Here’s a link to a recipe for “Everyday Pad Thai” from one of my favourite vegan blogs, Post Punk Kitchen by Isa Chandra Moskowitz.

5 thoughts on “Vegan for Weight Loss? Not Necessarily but Don’t Let That Discourage You!

  1. Great post! I follow a mostly vegetarian diet for a mix of ethical reasons and personal preference, but so many assume it’s simply for weight loss. It’s so important to remember that there are plenty of high calorie vegan/vegetarian foods too, and blanket elimination diets do not in and of themselves cause weight loss or gain. It’s got to be about the big picture!

  2. Good reminder, Tracy. I’ve never been vegetarian. I just eat meat 3-4 times per month. About a fistful of meat per meal.

    Remember, being vegan is a luxury in some parts of the world. Just go to Canada’s far Arctic where fresh food can be very expensive because of shipping costs.

    I’m probably a living example of how to remain fit, reasonably good healthy weight for my whole life and….this includes other members of my family by simply reducing fatty /red meat consumption, keep on whole veggie cooking and eating fruit daily. have some daily exercise integrated into lifestyle and live in a walkable, cycleable neighbourhood where you’re not always dependent on a car.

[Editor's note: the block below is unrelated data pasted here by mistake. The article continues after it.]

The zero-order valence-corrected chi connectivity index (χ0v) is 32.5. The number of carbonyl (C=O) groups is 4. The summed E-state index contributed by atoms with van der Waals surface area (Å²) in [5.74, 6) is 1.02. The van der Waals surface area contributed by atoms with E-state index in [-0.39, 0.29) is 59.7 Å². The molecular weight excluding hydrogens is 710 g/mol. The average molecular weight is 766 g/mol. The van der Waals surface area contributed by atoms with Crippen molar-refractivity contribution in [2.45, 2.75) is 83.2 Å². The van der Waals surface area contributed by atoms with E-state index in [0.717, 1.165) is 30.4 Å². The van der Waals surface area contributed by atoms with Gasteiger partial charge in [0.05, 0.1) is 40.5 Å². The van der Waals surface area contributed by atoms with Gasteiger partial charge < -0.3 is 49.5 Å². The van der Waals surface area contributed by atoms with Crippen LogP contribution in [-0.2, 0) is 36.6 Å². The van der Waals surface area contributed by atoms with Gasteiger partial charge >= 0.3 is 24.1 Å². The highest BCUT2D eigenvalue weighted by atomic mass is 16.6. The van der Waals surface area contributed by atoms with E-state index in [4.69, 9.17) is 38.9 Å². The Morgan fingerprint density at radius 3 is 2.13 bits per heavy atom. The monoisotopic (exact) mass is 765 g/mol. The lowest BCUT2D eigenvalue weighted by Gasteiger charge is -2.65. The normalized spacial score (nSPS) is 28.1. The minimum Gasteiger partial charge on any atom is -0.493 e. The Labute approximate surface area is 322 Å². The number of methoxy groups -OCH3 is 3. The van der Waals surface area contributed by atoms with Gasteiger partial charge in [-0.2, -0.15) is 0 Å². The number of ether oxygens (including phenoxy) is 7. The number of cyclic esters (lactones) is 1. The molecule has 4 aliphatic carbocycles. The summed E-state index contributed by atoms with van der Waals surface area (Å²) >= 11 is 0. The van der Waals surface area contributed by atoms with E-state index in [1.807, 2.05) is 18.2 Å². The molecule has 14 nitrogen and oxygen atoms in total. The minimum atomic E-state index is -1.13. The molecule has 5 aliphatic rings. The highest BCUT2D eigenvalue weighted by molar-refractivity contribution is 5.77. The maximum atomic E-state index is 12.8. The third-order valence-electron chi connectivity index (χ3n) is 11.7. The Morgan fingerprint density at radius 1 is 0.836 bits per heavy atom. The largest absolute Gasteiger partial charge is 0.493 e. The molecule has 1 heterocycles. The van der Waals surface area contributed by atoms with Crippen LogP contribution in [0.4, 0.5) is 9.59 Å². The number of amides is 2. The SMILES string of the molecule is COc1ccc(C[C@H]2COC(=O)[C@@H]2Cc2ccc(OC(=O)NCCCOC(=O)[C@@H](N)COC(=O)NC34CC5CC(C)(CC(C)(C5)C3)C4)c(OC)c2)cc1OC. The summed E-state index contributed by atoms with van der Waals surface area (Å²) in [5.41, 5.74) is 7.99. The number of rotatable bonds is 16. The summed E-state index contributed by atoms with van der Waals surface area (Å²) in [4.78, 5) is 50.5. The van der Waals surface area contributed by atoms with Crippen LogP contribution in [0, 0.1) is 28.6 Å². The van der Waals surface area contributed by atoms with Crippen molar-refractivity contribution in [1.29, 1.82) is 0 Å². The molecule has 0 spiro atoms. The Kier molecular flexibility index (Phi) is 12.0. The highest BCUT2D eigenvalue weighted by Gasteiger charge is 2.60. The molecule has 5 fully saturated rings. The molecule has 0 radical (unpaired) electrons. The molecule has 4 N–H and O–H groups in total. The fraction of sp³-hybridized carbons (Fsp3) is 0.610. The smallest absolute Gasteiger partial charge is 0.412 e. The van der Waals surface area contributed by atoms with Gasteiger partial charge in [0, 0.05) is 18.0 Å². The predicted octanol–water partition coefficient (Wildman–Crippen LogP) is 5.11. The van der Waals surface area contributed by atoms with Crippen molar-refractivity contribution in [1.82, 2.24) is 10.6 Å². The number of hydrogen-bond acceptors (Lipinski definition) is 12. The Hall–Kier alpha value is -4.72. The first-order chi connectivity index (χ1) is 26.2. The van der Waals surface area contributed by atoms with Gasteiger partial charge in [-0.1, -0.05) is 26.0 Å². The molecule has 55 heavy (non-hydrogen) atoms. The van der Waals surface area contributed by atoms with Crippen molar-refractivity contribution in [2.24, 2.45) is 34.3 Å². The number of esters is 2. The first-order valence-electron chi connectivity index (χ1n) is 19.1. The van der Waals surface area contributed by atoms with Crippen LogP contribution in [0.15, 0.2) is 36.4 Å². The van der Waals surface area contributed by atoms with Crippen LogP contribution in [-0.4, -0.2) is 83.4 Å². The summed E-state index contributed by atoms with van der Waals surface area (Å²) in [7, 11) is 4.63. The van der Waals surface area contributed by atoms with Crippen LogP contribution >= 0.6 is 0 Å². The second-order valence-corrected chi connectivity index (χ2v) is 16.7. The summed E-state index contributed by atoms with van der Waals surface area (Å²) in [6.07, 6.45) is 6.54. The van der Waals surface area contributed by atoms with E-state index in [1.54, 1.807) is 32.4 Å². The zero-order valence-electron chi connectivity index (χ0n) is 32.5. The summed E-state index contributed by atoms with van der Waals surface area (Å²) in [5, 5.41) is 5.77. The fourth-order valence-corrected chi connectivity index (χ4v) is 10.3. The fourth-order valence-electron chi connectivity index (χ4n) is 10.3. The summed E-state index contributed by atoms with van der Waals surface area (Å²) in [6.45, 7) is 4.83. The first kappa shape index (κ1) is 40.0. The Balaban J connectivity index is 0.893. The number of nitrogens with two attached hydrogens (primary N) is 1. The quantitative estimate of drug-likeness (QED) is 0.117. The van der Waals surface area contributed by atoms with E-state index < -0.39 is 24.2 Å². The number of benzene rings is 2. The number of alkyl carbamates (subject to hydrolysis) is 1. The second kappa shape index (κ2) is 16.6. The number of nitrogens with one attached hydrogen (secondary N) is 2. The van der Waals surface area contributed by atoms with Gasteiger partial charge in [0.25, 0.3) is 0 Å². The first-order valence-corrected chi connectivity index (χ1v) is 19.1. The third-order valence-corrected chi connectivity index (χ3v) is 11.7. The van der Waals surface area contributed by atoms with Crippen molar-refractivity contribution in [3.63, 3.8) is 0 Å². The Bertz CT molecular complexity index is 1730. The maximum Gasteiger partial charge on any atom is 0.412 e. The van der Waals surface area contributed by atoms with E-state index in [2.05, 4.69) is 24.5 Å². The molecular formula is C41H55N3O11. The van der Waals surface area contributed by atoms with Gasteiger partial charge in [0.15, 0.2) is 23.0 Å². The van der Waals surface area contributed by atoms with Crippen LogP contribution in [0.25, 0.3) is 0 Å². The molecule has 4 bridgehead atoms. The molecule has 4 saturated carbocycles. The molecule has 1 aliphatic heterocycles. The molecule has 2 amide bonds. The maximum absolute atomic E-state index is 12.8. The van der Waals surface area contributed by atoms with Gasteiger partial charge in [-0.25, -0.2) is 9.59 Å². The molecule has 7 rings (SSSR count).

If one sticks to being vegetarian easily –great.

    Even better, weigh loss might be helped on discovering completely different types of recipes/dishes that can be creatively adjusted in a myriad of ways. I went to chat up with a boss who is on Weight watchers for past 2 years. She’s lost an impressive 100+ lbs. but now trying to do exercise for toning, etc. Her lunch: slices of raw pepper and a tiny tin of tuna. Seriously: I wouldn’t be eating that type of lunch several times a year. I eat that type of lunch when I’m sick and don’t feel like thinking about a meal.

    How uninspiring to me….since I’ve been raised on dynamic Asian whole food cooking at home (which is different from restaurant style.). For certain I would be reaching for a bag of chips, if I had such an uninspiring lunch.

  3. Reblogged this on FIT IS A FEMINIST ISSUE and commented:

    We here all sorts of things about plant-based diets and how if you follow one you’ll lose weight. That’s not necessarily true. But that’s not a reason not to do it. People ask me all the time whether it’s an easy transition. My answer is always, “It’s easier than you think it will be.” That’s not to say it doesn’t mean making changes that take some thought and sometimes planning. But all in all, despite it not being a miracle diet, it’s a good way to eat and it’s not difficult to do.

  4. Thanks for the re-blog, I hadn’t seen this post before. 🙂 I’ve been vegan for ethical reasons for six years now and I have neither lost weight nor gained any. 😀 There are so many vegan sweets and things that I really don’t see why people often assume it’s about health or losing weight. I like to tell people who ask me about it or say things like “Oh, you must be very healthy!” that beer and chips are vegan, too. 😉 (They are, in Germany. :D)

    But yes, it is an excellent and above all compassionate way of life and I encourage anyone who is interested to give it a try. 🙂 I discovered so many new flavours and recipes and really learned to cook when I went vegan.